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The Biblical Covenants, Part 6d: New Covenant Fulfillment

The establishment of the NC on the day of Pentecost 50 days after the death, burial, and resurrection of Jesus the Christ brings with it at least one additional question. If the NC has already been established and its future fulfillment will complete all the other remaining eternal covenants, then what does NC fulfillment look like? To answer that question, we must rely on the few men who have already seen it.

 

Isaiah 6


There has already been some discussion regarding Isaiah’s vision of the Lord and His throne, but the present argument demands that we return to this text to either reestablish previous points or to make a few new ones. The first point to remember is that Isaiah chapter 6 records a vision. This is necessary because a vision is not a revelation of the present as any normal human would be capable of seeing it. A vision does away with the boundaries of time and space to reveal a specific scene, event, or idea from God to man.


With this in mind, a second point is that Isaiah is not witnessing an event contemporaneous to his own day, as proven by several pieces of evidence. (1) The person Isaiah sees is none other than an enthroned Jesus, who sat on no throne in Isaiah’s day. A quick comparison between this text and John 12:36-43 will soon confirm this statement. Therefore, it is necessary to understand that all language calling Jesus a king and referring to Him as sitting on a throne is to be taken quite literally. Isaiah saw the finished product with his own eyes. (2) The scene Isaiah witnesses is on earth and yet is not consistent with the earthly events of Isaiah’s day. Because (a) we know that the One whom Isaiah sees is Jesus and (b) that Jesus is never spoken of as sitting upon His own throne in heaven, we cannot simply assume that this scene takes place in the heavenly realm. To this we should add that the seraphim proclaim His glory as filling the earth, a strange thing to state if the scene takes place in heaven. Therefore, this scene is not only terrestrial, but is also future from Isaiah’s day. In short, this is a scene of NC fulfillment. (3) The point of Isaiah’s vision is to tell a presently rebellious Israel of this glorious future as judgment. Isaiah’s generation will listen but not perceive and look but not understand (vv. 9-13). There will be a generation who repents and turns to Yhwh their king when He comes in glory (Ps. 24), but it will not be Isaiah’s generation. And yet, this scene guarantees that Israel will one day be Yhwh’s people and that He will be their God (Gen. 17:7-8). NC fulfillment will provide AC fulfillment as well.


Because Jesus is the Davidic Seed and is seen by Isaiah sitting on His rightful throne in Jerusalem, this scene is a peek into the fulfilled DC. But because the earth is heard by Isaiah as being filled with Yhwh’s glory, this is also an indication that the rest promised to Noah is in full effect. There is no longer any curse or the labor that accompanies it. Also, because this earthly scene takes place in the temple, one might wonder if there are not priests involved as well. In other words, Isaiah’s vision of an enthroned Jesus on earth depicts a fulfilled Noahic Covenant, a fulfilled Davidic Covenant, and a fulfilled Abrahamic Covenant while also hinting at a fulfilled Priestly Covenant. In this light, we must recognize that a fulfilled New Covenant requires a literal reign of Jesus upon His throne on earth.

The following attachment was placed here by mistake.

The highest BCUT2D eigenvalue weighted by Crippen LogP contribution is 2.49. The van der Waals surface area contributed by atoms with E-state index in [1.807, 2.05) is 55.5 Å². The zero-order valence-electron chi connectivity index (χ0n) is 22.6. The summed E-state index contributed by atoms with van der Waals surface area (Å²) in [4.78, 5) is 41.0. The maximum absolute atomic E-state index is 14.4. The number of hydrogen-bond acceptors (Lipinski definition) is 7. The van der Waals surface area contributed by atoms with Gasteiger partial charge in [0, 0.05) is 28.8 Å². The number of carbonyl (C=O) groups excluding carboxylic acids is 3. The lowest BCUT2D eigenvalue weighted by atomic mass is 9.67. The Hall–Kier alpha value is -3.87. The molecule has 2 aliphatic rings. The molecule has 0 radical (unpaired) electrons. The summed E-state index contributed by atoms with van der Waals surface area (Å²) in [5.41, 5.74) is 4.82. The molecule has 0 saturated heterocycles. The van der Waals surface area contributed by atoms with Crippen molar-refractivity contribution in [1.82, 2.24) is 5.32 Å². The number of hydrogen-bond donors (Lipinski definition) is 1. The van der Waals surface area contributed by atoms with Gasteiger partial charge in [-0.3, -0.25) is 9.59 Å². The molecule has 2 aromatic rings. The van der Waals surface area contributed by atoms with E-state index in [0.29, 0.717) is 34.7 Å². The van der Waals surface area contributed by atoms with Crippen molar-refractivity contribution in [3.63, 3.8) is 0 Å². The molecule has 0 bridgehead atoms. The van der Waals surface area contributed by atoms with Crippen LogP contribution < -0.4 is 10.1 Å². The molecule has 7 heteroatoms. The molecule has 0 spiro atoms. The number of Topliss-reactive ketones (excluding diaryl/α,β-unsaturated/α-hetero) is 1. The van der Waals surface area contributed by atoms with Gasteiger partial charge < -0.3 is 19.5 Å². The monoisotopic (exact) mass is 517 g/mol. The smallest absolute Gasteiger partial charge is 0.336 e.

Ezekiel 40-48


These final chapters of Ezekiel, about 19% of the entire book, contains a single vision of a future earthly temple and kingdom based in Jerusalem. The amount of detail in these chapters is both staggering and revealing, for Ezekiel saw something that does not yet exist nor has ever existed on earth.[1]


Most of this material is devoted to the temple. Chapters 40-41 describe the outer courtyard with its three gates on the east (40:5-16), north (40:17-23), and south sides (40:24-27). The inner court, which contains the temple, the altar, laver, and housing for the priests, is set up in a similar fashion to the outer court; that is to say, it is surrounded by a wall with three gates facing east, north, and south. Ezekiel is led from the outer court into the inner court via the south gate (40:28) where he is shown the splendor and dimensions of the east and north gates in turn (40:29-37). At this point things become interesting because on either side of the main temple (the north and south sides) stand chambers designed for the priests. The northern chamber (facing south) is simply stated as being for the priests who keep charge of the temple compound while the southern chamber (facing north) is designated for those priests who are descended from Zadok (40:38-47). The need to separate between the Levitical priests in general from those who come from Zadok is stated in 44:9-27. Only the descendants of Zadok are allowed to minister in Yhwh’s presence. A quick cross-reference to 1 Chr. 6:1-8 reveals that Zadok (who lived and served under king David’s reign) was a descendant of Phinehas. Ezekiel sees a time when the PC is being fulfilled in the line of Zadok in this new temple in Jerusalem. 


What is missing from chapters 40-42 is the most essential aspect of the temple, the presence of Yhwh. In chapter 43 Ezekiel witnesses Yhwh’s return in the exact reverse order which he witnessed Yhwh departing the temple (Ezek. 9-11); that is, He came through the eastern gate (43:1-2). Ezekiel sees the whole earth shining with Yhwh’s glory, just as the seraphim proclaimed in Isaiah’s vision. This same glory filled the whole house as it did when Yhwh indwelt the tabernacle (Ex. 40:34-35) and the first temple (1 Kings 8:1-11); a phenomenon never seen with the second temple much less Herod’s putrid remodel. The King of Glory, Yhwh of hosts, has come into His temple (Ps. 24). The Davidic King has just taken His throne. Thus, Ezekiel has witnessed the future fulfillment of the DC.